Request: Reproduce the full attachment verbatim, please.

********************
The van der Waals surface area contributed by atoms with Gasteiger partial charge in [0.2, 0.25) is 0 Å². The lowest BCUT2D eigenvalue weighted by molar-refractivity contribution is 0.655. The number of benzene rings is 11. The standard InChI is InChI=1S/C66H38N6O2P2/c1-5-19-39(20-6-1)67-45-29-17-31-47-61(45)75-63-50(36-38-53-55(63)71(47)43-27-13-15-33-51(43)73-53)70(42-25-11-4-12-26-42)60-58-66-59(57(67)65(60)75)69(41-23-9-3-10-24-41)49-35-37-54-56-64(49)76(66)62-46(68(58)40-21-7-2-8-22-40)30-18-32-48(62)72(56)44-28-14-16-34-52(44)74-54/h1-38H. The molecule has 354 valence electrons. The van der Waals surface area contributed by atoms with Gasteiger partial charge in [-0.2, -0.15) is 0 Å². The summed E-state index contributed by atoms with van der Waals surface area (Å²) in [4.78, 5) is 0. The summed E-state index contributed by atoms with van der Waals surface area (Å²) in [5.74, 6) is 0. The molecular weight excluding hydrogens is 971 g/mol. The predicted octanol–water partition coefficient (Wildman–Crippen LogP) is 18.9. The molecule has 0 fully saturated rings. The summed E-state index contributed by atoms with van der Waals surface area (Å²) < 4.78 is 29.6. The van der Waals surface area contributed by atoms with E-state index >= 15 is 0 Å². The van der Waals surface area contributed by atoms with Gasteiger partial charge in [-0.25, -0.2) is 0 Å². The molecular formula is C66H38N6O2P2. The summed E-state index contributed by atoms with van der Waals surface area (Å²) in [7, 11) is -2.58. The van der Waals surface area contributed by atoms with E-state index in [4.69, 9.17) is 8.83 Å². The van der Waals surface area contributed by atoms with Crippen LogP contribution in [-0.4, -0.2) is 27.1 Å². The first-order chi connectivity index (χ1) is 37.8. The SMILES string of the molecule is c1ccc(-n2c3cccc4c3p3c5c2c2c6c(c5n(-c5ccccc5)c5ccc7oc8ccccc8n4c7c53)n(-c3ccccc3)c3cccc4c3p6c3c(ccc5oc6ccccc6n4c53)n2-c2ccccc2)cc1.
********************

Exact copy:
The van der Waals surface area contributed by atoms with Gasteiger partial charge in [0.2, 0.25) is 0 Å². The lowest BCUT2D eigenvalue weighted by molar-refractivity contribution is 0.655. The number of benzene rings is 11. The standard InChI is InChI=1S/C66H38N6O2P2/c1-5-19-39(20-6-1)67-45-29-17-31-47-61(45)75-63-50(36-38-53-55(63)71(47)43-27-13-15-33-51(43)73-53)70(42-25-11-4-12-26-42)60-58-66-59(57(67)65(60)75)69(41-23-9-3-10-24-41)49-35-37-54-56-64(49)76(66)62-46(68(58)40-21-7-2-8-22-40)30-18-32-48(62)72(56)44-28-14-16-34-52(44)74-54/h1-38H. The molecule has 354 valence electrons. The van der Waals surface area contributed by atoms with Gasteiger partial charge in [-0.2, -0.15) is 0 Å². The summed E-state index contributed by atoms with van der Waals surface area (Å²) in [4.78, 5) is 0. The summed E-state index contributed by atoms with van der Waals surface area (Å²) in [5.74, 6) is 0. The molecular weight excluding hydrogens is 971 g/mol. The predicted octanol–water partition coefficient (Wildman–Crippen LogP) is 18.9. The molecule has 0 fully saturated rings. The summed E-state index contributed by atoms with van der Waals surface area (Å²) < 4.78 is 29.6. The van der Waals surface area contributed by atoms with E-state index >= 15 is 0 Å². The van der Waals surface area contributed by atoms with Gasteiger partial charge in [-0.25, -0.2) is 0 Å². The molecular formula is C66H38N6O2P2. The summed E-state index contributed by atoms with van der Waals surface area (Å²) in [7, 11) is -2.58. The van der Waals surface area contributed by atoms with E-state index in [4.69, 9.17) is 8.83 Å². The van der Waals surface area contributed by atoms with Crippen LogP contribution in [-0.4, -0.2) is 27.1 Å². The first-order chi connectivity index (χ1) is 37.8. The SMILES string of the molecule is c1ccc(-n2c3cccc4c3p3c5c2c2c6c(c5n(-c5ccccc5)c5ccc7oc8ccccc8n4c7c53)n(-c3ccccc3)c3cccc4c3p6c3c(ccc5oc6ccccc6n4c53)n2-c2ccccc2)cc1.